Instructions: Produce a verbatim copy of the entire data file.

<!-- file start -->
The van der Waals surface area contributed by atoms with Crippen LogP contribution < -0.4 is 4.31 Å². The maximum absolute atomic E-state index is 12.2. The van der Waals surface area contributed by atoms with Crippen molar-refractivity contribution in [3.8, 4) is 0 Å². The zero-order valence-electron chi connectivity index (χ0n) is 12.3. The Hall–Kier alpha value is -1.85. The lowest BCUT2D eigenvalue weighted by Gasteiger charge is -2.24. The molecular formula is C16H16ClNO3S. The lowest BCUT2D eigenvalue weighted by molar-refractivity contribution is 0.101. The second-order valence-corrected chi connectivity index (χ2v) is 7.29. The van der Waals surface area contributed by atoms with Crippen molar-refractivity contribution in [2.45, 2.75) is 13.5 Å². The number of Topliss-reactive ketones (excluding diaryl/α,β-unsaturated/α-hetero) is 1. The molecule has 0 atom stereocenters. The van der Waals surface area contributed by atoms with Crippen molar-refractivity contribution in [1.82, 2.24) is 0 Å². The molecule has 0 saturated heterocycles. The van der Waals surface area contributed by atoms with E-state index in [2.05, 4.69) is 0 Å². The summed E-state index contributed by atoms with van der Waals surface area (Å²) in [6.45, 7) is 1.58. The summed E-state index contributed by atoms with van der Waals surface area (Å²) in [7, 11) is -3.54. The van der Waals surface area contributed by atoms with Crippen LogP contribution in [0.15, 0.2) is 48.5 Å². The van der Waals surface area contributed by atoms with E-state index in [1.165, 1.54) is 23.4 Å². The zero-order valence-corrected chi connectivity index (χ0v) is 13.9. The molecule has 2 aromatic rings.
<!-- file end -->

The van der Waals surface area contributed by atoms with Crippen LogP contribution < -0.4 is 4.31 Å². The maximum absolute atomic E-state index is 12.2. The van der Waals surface area contributed by atoms with Crippen molar-refractivity contribution in [3.8, 4) is 0 Å². The zero-order valence-electron chi connectivity index (χ0n) is 12.3. The Hall–Kier alpha value is -1.85. The lowest BCUT2D eigenvalue weighted by Gasteiger charge is -2.24. The molecular formula is C16H16ClNO3S. The lowest BCUT2D eigenvalue weighted by molar-refractivity contribution is 0.101. The second-order valence-corrected chi connectivity index (χ2v) is 7.29. The van der Waals surface area contributed by atoms with Crippen molar-refractivity contribution in [2.45, 2.75) is 13.5 Å². The number of Topliss-reactive ketones (excluding diaryl/α,β-unsaturated/α-hetero) is 1. The molecule has 0 atom stereocenters. The van der Waals surface area contributed by atoms with Crippen molar-refractivity contribution in [1.82, 2.24) is 0 Å². The molecule has 0 saturated heterocycles. The van der Waals surface area contributed by atoms with E-state index in [2.05, 4.69) is 0 Å². The summed E-state index contributed by atoms with van der Waals surface area (Å²) in [6.45, 7) is 1.58. The summed E-state index contributed by atoms with van der Waals surface area (Å²) in [7, 11) is -3.54. The van der Waals surface area contributed by atoms with Crippen LogP contribution in [0.15, 0.2) is 48.5 Å². The van der Waals surface area contributed by atoms with E-state index in [1.165, 1.54) is 23.4 Å². The zero-order valence-corrected chi connectivity index (χ0v) is 13.9. The molecule has 2 aromatic rings.